Financing and legal frameworks key for successful renewables projects in Africa

19th July 2016 By: Anine Kilian - Contributing Editor Online

Financing and legal frameworks key for successful renewables projects in Africa

Less than 30% of renewable energy projects in Africa reach financial close, with the development process highlighted as the riskiest part of the development cycle, according to advisory firm Castalia Africa practice leader Patrick Longmire.

“Renewable energy project development is expensive and the amount of capital [required] for different projects varies from country to country and from project to project,” Longmire said, speaking at the Power-Gen Africa conference in Sandton, Gauteng, on Tuesday. He added that utility-scale project costs started at around $1-million and could cost as much as $2.5-million.

Longmire noted that a key challenge for renewable energy project developers was that the market for project development capital in Africa was inefficient and finding investors was difficult.

“We have put together a database of 600 participants who are interested in renewables projects in Africa and there are 160 different people and companies that we found who want to finance these types of projects on the continent,” he said.

Strategic investors include equipment vendors, engineering, procurement and construction managers (EPCs) and large multinational corporations, who offer different financial structures and options. 

“They want to do something other than invest; they want to own megawatts and EPCs want contracts,” he said.

Longmire added that the largest group of these types of investors came from Europe, followed by North America, Asia and Africa.

He said that solar energy projects were the most popular when it came to financing, followed by wind energy, thermal energy, biomass and geothermal energy projects.

“If you are developing a solar project, there will be more appetite for investor capital.”

He stated that co-developers wanted to develop their own priorities, but needed a local partner, adding that they provided development capital.

“Development finance institutions tend to want to provide long-term financing for projects,” he said, adding that there were many grants available for renewables project in Africa, and that they ranged from $100 000 to over $1-million.

“Grant providers have specific criteria based on the country they are operating in, the expertise they are dealing with, the stage of development and the objective of the project,” he said.

It was important that the grant was a good match with a specific project’s sources, he added, explaining that projects tended to go through a long and complicated process to secure grants.

Longmire also noted that grants only covered a certain percentage of a project’s activities.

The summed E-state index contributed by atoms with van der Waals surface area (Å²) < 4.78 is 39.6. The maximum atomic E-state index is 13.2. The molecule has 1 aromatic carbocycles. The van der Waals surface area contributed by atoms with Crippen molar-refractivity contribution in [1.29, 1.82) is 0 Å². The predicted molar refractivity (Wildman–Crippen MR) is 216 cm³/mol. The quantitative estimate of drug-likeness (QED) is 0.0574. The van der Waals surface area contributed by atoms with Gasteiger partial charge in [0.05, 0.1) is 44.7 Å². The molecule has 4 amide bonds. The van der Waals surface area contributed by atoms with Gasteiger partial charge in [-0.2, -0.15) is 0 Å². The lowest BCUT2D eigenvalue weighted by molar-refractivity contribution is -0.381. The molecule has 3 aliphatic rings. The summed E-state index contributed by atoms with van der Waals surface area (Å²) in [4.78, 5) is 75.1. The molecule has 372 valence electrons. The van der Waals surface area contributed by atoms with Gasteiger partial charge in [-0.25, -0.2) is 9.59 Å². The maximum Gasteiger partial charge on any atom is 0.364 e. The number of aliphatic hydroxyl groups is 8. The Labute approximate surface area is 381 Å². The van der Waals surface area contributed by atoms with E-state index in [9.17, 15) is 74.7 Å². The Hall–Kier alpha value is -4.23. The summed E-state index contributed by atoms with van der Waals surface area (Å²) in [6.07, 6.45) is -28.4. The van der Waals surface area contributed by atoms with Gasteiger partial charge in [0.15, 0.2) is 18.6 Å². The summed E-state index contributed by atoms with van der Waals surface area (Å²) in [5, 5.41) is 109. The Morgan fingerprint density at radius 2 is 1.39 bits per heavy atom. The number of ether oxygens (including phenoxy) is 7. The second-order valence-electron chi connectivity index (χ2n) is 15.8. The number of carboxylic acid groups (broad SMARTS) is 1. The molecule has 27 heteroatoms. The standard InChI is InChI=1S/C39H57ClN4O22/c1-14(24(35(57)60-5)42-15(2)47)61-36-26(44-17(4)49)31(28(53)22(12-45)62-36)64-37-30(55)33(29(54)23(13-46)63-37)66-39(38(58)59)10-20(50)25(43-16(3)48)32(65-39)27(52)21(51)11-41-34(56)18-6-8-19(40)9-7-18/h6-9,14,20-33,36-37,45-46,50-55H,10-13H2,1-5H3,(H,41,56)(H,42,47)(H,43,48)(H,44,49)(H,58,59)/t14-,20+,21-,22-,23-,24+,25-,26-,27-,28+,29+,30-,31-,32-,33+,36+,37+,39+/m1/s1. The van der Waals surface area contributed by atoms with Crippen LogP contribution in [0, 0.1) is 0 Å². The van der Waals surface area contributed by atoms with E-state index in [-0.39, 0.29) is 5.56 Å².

“Private equity funds tend to come in at the financial close of a project. However, they seemed to have learned that to be part of that financial close they will need to get on board earlier,” he said.

Longmire highlighted that renewable energy project developers had an asset with value and should be selective of who they brought on board.

He said that there was a lot of development capital available for reasonable projects, but that the market was inefficient.

“It’s a seller’s market and developers should be very picky,” he said.

Commenting on best practices for renewables in Africa, consulting services company Mazars partner David Donnelly said that affordability and bankability were key to making projects happen.

“Countries contemplating renewables look at it from a current cost-of-power point of view, focusing on how it fits macroeconomically in terms of fiscal arrangements and regulatory frameworks for the sector,” he said.

He added that investors needed to understand what were commercially viable propositions and what were attractive propositions.

“Resolving the tension between those two key issues will create a sustainable and robust project that will create value for the end-user,” he said.

Donnelly added that projects needed to take place in a well-regulated framework and that power generation and renewable generation had to be connected to a network, which was costly.

He highlighted that a legal framework that permitted private-sector generators and independent power producers to sell their electricity to the grid was important.

“The suppliers of electricity are usually State-owned,” he said.

Donnelly noted that once that was in place, it would be possible to craft a renewables regime around that specific framework to permit renewable technologies to come onto the grid.

He added that it was critical for offtakers to be financially robust, or the revenue stream or the project would not be bankable.

“A good regime and a controlled financial environment allows projects to become bankable and allows for people to enter into power purchase agreements,” he said.